According to the Ethiopian organization Human Rights First, Ethiopian Airlines had banned the sale of any tickets for flights in and out of Tigray to any over the age of 15 but under 60. The only "exceptions" to this rule were mothers with children and those with medical letters.
National flag carrier Ethiopian Airlines has been summoned for a court hearing on June 9 over claims by a human rights group that the carrier had discriminated against the locals of Tigray, known as Tigrayans.
According to court documents, the airline, which has had a monopoly on domestic flights, resumed air links between the capital Addis Ababa to the Tigray region after a peace deal signed on November 2022, ending two years of conflict in the northern Ethiopia region.
According to Human Rights First, however, the airline imposed restrictions only two weeks later. The carrier had banned ticket sales to the two working airports of Tigray, located in the capital of Mekele, and the city of Shire. The airline restricted access from any Tigrayans aged 15 to 60, with the exception of mothers with children and individuals with medical letters.
The group's lawsuit also states that Ethiopian Airlines had systematically raised ticket prices to the maximum fare for any flights to and from Tigray and the Ethiopian capital. 42-year-old Daniel Hadgu, whose last name has been changed for safety reasons, claimed that he was blocked from the airport in Mekele on February 26, 2023.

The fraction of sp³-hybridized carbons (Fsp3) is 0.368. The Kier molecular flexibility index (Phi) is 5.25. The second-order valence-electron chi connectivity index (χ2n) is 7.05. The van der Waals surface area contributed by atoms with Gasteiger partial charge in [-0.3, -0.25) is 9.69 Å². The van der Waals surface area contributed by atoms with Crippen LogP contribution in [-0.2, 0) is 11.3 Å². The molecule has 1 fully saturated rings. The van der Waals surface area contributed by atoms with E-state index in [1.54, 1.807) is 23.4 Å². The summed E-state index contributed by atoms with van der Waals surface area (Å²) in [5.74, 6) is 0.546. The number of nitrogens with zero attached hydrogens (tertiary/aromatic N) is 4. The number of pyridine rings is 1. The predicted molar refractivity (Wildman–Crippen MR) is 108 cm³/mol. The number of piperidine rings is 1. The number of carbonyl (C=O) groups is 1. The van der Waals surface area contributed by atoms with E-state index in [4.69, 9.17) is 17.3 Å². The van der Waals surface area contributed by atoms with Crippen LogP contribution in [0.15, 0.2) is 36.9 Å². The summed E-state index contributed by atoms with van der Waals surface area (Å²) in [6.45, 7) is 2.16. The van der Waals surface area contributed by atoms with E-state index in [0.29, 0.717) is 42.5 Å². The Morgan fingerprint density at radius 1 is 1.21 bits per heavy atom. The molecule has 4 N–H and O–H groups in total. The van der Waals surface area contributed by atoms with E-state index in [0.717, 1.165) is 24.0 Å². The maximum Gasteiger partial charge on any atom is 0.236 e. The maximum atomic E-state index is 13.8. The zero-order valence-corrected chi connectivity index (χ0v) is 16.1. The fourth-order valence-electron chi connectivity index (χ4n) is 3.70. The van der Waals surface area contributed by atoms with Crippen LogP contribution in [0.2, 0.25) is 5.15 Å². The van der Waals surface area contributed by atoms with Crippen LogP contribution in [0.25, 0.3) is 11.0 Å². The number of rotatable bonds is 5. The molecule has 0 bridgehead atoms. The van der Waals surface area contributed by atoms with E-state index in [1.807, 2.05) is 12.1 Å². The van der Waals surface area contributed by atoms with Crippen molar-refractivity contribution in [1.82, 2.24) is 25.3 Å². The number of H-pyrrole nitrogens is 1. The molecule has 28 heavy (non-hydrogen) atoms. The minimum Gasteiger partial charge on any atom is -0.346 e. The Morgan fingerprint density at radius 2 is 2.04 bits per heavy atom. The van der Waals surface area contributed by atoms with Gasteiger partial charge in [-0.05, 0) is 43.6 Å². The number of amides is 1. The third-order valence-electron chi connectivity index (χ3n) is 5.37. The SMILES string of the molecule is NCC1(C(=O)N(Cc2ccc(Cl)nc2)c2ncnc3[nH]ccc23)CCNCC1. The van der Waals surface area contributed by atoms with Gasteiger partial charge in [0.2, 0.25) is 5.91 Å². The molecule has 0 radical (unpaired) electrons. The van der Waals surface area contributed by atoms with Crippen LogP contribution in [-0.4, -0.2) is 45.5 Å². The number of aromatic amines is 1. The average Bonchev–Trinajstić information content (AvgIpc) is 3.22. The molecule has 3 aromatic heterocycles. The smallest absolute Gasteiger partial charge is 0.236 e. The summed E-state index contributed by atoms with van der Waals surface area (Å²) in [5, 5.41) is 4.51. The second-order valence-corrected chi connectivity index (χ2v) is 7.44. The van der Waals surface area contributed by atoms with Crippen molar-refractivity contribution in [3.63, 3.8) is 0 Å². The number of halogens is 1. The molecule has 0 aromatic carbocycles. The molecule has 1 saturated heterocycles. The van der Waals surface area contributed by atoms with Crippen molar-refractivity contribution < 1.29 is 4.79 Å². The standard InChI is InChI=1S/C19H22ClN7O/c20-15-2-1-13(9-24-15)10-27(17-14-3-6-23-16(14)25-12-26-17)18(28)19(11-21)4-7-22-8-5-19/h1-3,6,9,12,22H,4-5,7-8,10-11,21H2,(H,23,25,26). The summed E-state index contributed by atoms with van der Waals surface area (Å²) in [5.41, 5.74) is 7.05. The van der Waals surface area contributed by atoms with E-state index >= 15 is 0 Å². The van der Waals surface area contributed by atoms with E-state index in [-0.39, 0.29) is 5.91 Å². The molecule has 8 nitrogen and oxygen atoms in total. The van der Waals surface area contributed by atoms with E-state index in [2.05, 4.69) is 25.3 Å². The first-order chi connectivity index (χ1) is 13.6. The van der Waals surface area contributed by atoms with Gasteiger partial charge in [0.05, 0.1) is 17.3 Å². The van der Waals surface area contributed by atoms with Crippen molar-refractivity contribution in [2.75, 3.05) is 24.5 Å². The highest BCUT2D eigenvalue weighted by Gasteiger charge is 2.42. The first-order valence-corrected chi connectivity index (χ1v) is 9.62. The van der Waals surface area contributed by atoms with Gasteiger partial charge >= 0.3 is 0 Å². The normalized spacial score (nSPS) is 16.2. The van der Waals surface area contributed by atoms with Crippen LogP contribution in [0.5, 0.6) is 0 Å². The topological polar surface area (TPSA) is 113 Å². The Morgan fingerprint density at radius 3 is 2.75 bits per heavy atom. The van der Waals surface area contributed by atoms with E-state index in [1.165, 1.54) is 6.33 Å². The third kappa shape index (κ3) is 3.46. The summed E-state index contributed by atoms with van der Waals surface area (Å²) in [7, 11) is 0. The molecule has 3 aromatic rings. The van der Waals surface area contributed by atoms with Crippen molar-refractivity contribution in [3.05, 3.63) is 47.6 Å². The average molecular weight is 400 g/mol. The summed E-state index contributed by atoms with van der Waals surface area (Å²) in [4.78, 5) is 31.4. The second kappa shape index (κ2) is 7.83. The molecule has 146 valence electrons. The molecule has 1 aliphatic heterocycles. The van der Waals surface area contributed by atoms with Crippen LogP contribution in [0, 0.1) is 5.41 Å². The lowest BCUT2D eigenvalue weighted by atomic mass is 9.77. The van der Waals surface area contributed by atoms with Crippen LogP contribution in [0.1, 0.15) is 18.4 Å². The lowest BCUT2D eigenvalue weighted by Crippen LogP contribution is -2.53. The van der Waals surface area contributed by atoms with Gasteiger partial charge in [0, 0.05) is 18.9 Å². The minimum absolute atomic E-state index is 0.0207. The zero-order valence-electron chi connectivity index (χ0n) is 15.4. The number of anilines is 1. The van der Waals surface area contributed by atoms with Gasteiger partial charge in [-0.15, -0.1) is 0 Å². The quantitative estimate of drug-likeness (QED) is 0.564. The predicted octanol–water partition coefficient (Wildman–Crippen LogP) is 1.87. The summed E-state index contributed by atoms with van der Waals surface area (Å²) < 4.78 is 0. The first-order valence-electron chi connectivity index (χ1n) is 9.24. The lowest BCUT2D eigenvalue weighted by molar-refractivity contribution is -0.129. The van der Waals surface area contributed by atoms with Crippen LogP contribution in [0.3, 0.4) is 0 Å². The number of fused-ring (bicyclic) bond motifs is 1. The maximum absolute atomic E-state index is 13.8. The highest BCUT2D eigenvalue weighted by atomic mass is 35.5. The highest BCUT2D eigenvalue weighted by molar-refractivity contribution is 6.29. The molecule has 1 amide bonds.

He was traveling to Addis Ababa to obtain a new passport. Hadgu said that "My friend and I had to pay 15,000 birr (about $270) each in bribe to board the Ethiopian Airlines flight." Unfortunately, Daniel and his friend are one of many Tigrayans being denied access to travel. Since the filing of the lawsuit, however, the carrier has lowered ticket prices and removed restrictions.
Ethiopian Airlines, which is a fully state-owned carrier, has rejected any claims in a written response to a civil court and has called for all of them to be dismissed. Human First Rights states its actions have been based on internal company memos along with three testimonies, one from a former Ethiopian Airlines employee.
The group has argued that Ethiopian had "violated the constitutional right for any Ethiopian citizen to move legally around the country" as well as the right to equal service. The NGO (Non-Governmental Organization) has also stated that it wanted the tribunal to order the airline to "lift its prohibition on 15-60 year-olds traveling from Tigray to Addis Ababa and foreign destinations" to provide an equal service to all customers and to stop the discrimination between prices. It is also seeking an official apology for any "monetary and moral damage" caused by the airline.
Ethiopian Airlines in response have stated that it "does not have the legal authority to impose prohibitions. The airline has not taken the (alleged) prohibitions." The airline has also directly addressed claims on raised ticket prices, stating them to be false. Ethiopian will know if it has a case to answer by the end of the month for the claims. The Ethiopian Federal High will deliver a ruling on the jurisdiction on June 30.
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